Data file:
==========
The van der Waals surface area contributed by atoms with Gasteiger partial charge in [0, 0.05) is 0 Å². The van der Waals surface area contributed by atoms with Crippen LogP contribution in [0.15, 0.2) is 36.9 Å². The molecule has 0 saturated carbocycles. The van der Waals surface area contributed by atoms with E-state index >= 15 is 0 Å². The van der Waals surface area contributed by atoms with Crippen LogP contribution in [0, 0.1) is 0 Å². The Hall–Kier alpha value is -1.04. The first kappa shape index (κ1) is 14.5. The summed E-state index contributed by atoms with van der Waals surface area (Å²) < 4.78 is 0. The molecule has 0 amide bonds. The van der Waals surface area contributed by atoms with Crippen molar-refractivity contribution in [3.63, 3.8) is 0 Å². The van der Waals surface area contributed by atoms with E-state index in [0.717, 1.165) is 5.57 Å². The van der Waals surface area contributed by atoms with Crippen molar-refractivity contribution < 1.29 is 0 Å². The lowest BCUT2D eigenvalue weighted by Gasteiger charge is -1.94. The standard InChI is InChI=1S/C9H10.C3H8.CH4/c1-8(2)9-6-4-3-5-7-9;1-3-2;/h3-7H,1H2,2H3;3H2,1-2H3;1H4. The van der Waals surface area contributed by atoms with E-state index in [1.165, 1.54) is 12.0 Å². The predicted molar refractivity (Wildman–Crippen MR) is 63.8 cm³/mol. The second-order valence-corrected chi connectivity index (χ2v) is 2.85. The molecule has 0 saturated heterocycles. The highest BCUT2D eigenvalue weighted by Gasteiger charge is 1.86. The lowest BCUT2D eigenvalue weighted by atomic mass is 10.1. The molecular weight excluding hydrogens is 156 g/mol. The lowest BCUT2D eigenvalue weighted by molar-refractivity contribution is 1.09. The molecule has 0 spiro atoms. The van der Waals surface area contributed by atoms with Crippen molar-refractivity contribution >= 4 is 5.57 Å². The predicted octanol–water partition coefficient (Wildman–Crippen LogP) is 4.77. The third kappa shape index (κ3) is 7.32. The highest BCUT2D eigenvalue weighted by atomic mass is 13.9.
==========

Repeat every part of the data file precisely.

The van der Waals surface area contributed by atoms with Gasteiger partial charge in [0, 0.05) is 0 Å². The van der Waals surface area contributed by atoms with Crippen LogP contribution in [0.15, 0.2) is 36.9 Å². The molecule has 0 saturated carbocycles. The van der Waals surface area contributed by atoms with E-state index >= 15 is 0 Å². The van der Waals surface area contributed by atoms with Crippen LogP contribution in [0, 0.1) is 0 Å². The Hall–Kier alpha value is -1.04. The first kappa shape index (κ1) is 14.5. The summed E-state index contributed by atoms with van der Waals surface area (Å²) < 4.78 is 0. The molecule has 0 amide bonds. The van der Waals surface area contributed by atoms with Crippen molar-refractivity contribution in [3.63, 3.8) is 0 Å². The van der Waals surface area contributed by atoms with E-state index in [0.717, 1.165) is 5.57 Å². The van der Waals surface area contributed by atoms with Crippen molar-refractivity contribution < 1.29 is 0 Å². The lowest BCUT2D eigenvalue weighted by Gasteiger charge is -1.94. The standard InChI is InChI=1S/C9H10.C3H8.CH4/c1-8(2)9-6-4-3-5-7-9;1-3-2;/h3-7H,1H2,2H3;3H2,1-2H3;1H4. The van der Waals surface area contributed by atoms with E-state index in [1.165, 1.54) is 12.0 Å². The predicted molar refractivity (Wildman–Crippen MR) is 63.8 cm³/mol. The second-order valence-corrected chi connectivity index (χ2v) is 2.85. The molecule has 0 saturated heterocycles. The highest BCUT2D eigenvalue weighted by Gasteiger charge is 1.86. The lowest BCUT2D eigenvalue weighted by atomic mass is 10.1. The molecular weight excluding hydrogens is 156 g/mol. The lowest BCUT2D eigenvalue weighted by molar-refractivity contribution is 1.09. The molecule has 0 spiro atoms. The van der Waals surface area contributed by atoms with Crippen molar-refractivity contribution >= 4 is 5.57 Å². The predicted octanol–water partition coefficient (Wildman–Crippen LogP) is 4.77. The third kappa shape index (κ3) is 7.32. The highest BCUT2D eigenvalue weighted by atomic mass is 13.9.